Nixon in China offers a refreshing and new operatic experience infused with a unique upbeat, American sense of optimism and opportunity. The score has all the element of grand opera – virtuosic singers, sweeping choruses, expansive orchestral colour and a gripping dance scene. In addition it has stunning sets and costumes with dynamic video projections. The plot unveils a personal view of a major political moment, taking the audience inside the imaginations of all the major characters – Nixon, Mao, Pat Nixon, and Madame Mao.
The New York Times described it as “a time machine, giving a glimpse of how the present will look to the future” the Chicago Tribune heralded it as “A theatre piece quite unlike any other”
Fergus Sheil, Artistic Director of Wide Open Opera comments:
“Nixon in China is unquestionably one of the most celebrated operas of our generation. I’m hugely excited to bring this ambitious work to Irish Audiences for the first time. Nixon is proof that opera can successfully take on major issues of our day. Even though the events depicted happened forty years ago, the issues are remarkably current. Countries, alliances and superpowers have so often defined themselves by opposition to “others” – imperialism, fascism, socialism, communism, terrorists, islamo-fascists etc. The “greatness” of the gesture for Richard Nixon to reach a genuine hand of friendship from deep within right-wing republicanism into communist China, is something that cries out for an operatic response of magnificent proportions.
John Adams’ music matches the journey moment by moment; propulsive rhythms, heroic arias, soaring choruses, unsettling dances. Productions of this opera worldwide are major events. I’m delighted that we have collaborated with Vancouver Opera, so that their acclaimed 2010 production, also seen in San Francisco in 2012 will now be seen in Dublin in 2014. The scale of this production follows from our 5-star Tristan und Isolde in 2012 and re-unites our major partners – the Bord Gáis Energy Theatre and the RTÉ National Symphony Orchestra.”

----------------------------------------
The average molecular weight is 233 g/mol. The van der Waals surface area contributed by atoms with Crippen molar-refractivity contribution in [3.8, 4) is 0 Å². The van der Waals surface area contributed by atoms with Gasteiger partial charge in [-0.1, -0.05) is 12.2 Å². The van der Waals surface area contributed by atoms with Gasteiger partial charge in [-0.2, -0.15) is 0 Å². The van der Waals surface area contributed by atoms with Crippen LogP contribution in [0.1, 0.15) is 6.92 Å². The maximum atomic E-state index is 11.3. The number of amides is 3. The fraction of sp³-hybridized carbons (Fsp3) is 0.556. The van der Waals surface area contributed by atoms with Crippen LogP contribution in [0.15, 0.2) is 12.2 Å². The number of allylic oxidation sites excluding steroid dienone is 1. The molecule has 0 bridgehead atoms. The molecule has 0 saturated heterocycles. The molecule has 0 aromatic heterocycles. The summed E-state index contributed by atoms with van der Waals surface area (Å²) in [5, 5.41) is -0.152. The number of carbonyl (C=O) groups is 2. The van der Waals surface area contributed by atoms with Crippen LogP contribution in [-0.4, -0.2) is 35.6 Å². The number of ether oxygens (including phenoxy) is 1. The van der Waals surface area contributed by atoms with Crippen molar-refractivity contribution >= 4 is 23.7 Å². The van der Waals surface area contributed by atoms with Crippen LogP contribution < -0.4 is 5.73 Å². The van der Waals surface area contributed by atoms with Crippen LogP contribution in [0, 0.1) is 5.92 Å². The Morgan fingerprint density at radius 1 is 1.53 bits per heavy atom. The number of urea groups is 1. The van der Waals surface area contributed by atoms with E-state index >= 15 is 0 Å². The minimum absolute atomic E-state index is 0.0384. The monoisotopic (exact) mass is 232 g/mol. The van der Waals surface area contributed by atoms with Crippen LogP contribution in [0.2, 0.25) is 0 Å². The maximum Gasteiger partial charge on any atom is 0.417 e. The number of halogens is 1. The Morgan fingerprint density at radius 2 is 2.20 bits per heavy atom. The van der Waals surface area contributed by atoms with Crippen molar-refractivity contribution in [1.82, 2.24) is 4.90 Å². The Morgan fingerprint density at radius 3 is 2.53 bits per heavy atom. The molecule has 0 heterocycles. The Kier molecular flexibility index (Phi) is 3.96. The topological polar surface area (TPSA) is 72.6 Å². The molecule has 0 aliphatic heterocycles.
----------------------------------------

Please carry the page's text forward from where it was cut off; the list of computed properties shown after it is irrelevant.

Nixon in China is made possible with the support of The Arts Council / An Chomhairle Ealaíon. The production is also supported by partnerships with the Bord Gáis Energy Theatre and the RTÉ National Symphony Orchestra.
- 3 hours
- Three Acts
- Two 20 minute intervals
February 21, 1972
A detachment of Chinese troops is gathered at the Peking Airport airfield to welcome the presidential jet, The Spirit of ’76, after its long flight from America. Premier Chou En-lai greets Richard and Pat Nixon as they ceremoniously descend the jet’s ramp. As Nixon describes his flight and rhapsodises about the power and mystery of news, Chou introduces various Chinese officials. Henry Kissinger interrupts to inform Nixon that Chairman Mao Tse-tung wishes to meet with him immediately.
Nixon, Chou and Kissinger are seated in Mao’s study. The Chairman’s three female secretaries help Mao make his entrance and assist him throughout the interview. Nixon attempts to set out his vision of peace between America and China, but Mao speaks in riddles, perplexing his guests with cryptic monologues. Chou, who has been closely monitoring the conversation for some time, at last stands up to signal the end of the meeting.
At a lavish banquet in the Great Hall of the People, the Nixons and Chou enjoy the good food and strong drink. Chou presents a toast, full of praise for the Americans and hope for a peaceful co-existence. Nixon responds with a toast of his own, complimenting his hosts and recanting his previous opposition to China. As the toasting and drinking continues, the party becomes more relaxed and eventually veers towards the chaotic.
The next morning, Pat Nixon is taken on an official tour by her Chinese guides. Followed by reporters and curious citizens, she visits a glass factory, a health clinic, a pig farm, and a primary school. She is then led to the Summer Palace. Pausing at the Gate of Longevity and Good Will, she reflects on the grand possibilities of America’s future with China. The tour moves on to the Ming Tombs, where ancient Chinese emperors were laid to rest.
The Nixons and Mao’s wife Chiang Ch’ing are at the Peking Opera to enjoy a performance of the ballet The Red Detachment of Women, a parable of good and evil that Chiang Ch’ing herself devised as a metaphor of China’s recent revolutionary history. In the ballet, a peasant heroine, oppressed by an evil landlord, escapes, only to be caught again by his lackey, Lao Szu. The line between audience and performers blurs as Kissinger is seen to take on the role of Lao Szu, and events become further confused when the Nixons also find their way into the action. Suddenly, Chiang Ch’ing interrupts the proceedings to reassert her dominance – an echo of her role in the Cultural Revolution.
It is the Americans’ final night in Beijing. The Nixons, Mao and Chiang Ch’ing, Kissinger and Chou ruminate on the week’s events. A sense of exhaustion and doubt is pervasive. It has become clear that, despite all the public displays, the relationship between China and the United States remains uncertain and irresolute. The six look back over their lives in an interlocking series of reflections and recreations. Finally Chou En-lai remains alone, wondering if Nixon’s epic trip was truly worthwhile. He looks to the future and resolves to carry on.
Synopsis reprinted with kind permission of Vancouver Opera.